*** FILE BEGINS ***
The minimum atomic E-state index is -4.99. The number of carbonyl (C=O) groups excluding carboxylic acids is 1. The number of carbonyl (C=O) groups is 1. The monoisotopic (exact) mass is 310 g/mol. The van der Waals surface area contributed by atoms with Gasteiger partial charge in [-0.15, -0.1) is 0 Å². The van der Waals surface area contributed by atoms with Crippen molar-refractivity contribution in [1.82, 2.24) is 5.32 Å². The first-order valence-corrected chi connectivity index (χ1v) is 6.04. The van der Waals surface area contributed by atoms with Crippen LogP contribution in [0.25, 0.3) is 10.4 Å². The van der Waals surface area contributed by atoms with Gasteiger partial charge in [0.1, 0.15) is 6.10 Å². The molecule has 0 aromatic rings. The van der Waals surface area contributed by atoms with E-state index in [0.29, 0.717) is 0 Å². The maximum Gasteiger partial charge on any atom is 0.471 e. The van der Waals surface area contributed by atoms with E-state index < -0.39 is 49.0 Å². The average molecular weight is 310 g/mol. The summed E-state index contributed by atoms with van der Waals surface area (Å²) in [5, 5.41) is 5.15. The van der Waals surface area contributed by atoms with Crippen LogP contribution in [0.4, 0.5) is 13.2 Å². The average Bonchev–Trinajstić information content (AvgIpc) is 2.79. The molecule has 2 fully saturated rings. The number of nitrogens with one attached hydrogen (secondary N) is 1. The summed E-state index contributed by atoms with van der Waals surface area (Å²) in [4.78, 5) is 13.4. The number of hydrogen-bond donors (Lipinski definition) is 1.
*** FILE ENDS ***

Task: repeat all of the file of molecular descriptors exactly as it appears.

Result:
The minimum atomic E-state index is -4.99. The number of carbonyl (C=O) groups excluding carboxylic acids is 1. The number of carbonyl (C=O) groups is 1. The monoisotopic (exact) mass is 310 g/mol. The van der Waals surface area contributed by atoms with Gasteiger partial charge in [-0.15, -0.1) is 0 Å². The van der Waals surface area contributed by atoms with Crippen molar-refractivity contribution in [1.82, 2.24) is 5.32 Å². The first-order valence-corrected chi connectivity index (χ1v) is 6.04. The van der Waals surface area contributed by atoms with Crippen LogP contribution in [0.25, 0.3) is 10.4 Å². The van der Waals surface area contributed by atoms with Gasteiger partial charge in [0.1, 0.15) is 6.10 Å². The molecule has 0 aromatic rings. The van der Waals surface area contributed by atoms with E-state index in [0.29, 0.717) is 0 Å². The maximum Gasteiger partial charge on any atom is 0.471 e. The van der Waals surface area contributed by atoms with E-state index < -0.39 is 49.0 Å². The average molecular weight is 310 g/mol. The summed E-state index contributed by atoms with van der Waals surface area (Å²) in [5, 5.41) is 5.15. The van der Waals surface area contributed by atoms with Crippen LogP contribution in [0.4, 0.5) is 13.2 Å². The average Bonchev–Trinajstić information content (AvgIpc) is 2.79. The molecule has 2 fully saturated rings. The number of nitrogens with one attached hydrogen (secondary N) is 1. The summed E-state index contributed by atoms with van der Waals surface area (Å²) in [4.78, 5) is 13.4. The number of hydrogen-bond donors (Lipinski definition) is 1.